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The challenge with NLP: structuring data that is sometimes highly unstructured

11/10/2021 by Johannes Humbert (LinkedIn | Twitter)

This article is an excerpt from the whitepaper Functionality and areas of operation of Natural Language Processing. Read the full whitepaper here.

Humans need years to learn how to use language. Nuances and countless irregularities make it difficult to recognise and distinguish. This makes it difficult for NLP solutions to convert unstructured language into structured data for use. Now we are not just talking about sarcasm, metaphors and synonyms. There are also exceptions in grammar, syntax and idioms, but above all context. Example:

“I’m going to my bank” in German can mean both going to a branch of a bank to deposit money there and the intention of leisurely reading a book on a bench in a park at one’s favourite spot.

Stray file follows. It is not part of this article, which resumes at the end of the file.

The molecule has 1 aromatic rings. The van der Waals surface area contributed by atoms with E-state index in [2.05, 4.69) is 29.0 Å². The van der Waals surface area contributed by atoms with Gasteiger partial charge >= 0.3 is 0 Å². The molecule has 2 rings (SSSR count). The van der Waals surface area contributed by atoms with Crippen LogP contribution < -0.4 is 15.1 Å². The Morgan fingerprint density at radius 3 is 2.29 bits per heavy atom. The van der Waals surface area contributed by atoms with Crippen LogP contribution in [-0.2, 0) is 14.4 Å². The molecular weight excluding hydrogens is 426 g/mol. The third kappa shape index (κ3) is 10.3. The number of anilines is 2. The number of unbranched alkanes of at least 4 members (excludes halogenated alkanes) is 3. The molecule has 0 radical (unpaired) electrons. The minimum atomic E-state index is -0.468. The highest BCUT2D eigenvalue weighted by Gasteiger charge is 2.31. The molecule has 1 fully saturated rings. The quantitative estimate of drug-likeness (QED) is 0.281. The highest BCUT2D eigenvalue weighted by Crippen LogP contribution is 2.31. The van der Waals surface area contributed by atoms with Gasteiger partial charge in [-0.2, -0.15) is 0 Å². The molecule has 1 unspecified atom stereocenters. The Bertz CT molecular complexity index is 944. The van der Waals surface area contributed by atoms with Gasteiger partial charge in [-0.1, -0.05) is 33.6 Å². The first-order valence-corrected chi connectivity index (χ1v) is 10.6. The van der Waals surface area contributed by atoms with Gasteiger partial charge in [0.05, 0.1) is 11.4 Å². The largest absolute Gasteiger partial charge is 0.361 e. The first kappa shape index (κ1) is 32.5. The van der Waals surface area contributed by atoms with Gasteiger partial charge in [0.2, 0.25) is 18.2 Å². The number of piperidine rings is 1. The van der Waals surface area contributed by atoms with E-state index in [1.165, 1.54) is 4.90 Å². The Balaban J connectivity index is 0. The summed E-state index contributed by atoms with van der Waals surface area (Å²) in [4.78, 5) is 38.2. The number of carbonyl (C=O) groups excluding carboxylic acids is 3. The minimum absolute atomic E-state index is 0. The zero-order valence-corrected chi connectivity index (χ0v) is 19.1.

NLP Use Cases

Specific challenges with spoken language:

Dialects, slang, loanwords, mumbled, poor connection, reeled, voice pitches, amplitude variations, rhetorical questions, half-sentences, single words, etc. This makes recognition and thus the creation of a context, which is essential for processing, more difficult.

Specific challenges with written language:

Typing errors, different spellings and sentence structure as well as grammatical errors, missing or incorrect punctuation marks and abbreviations pose major - but solvable - challenges for NLP solutions, as many entities have to be recognised and correctly assigned. Homonyms are also among them: Words that can have different meanings. For example, “band” - this can be a book of a multi-part book series, as well as a narrow textile strip or a music group.

NLP solutions recognise the context, constantly improve, they learn and thus optimise themselves automatically. The more training data there is at the beginning of an NLP project, the better.

Your contact

Johannes Humbert
+49 176 83 33 51 46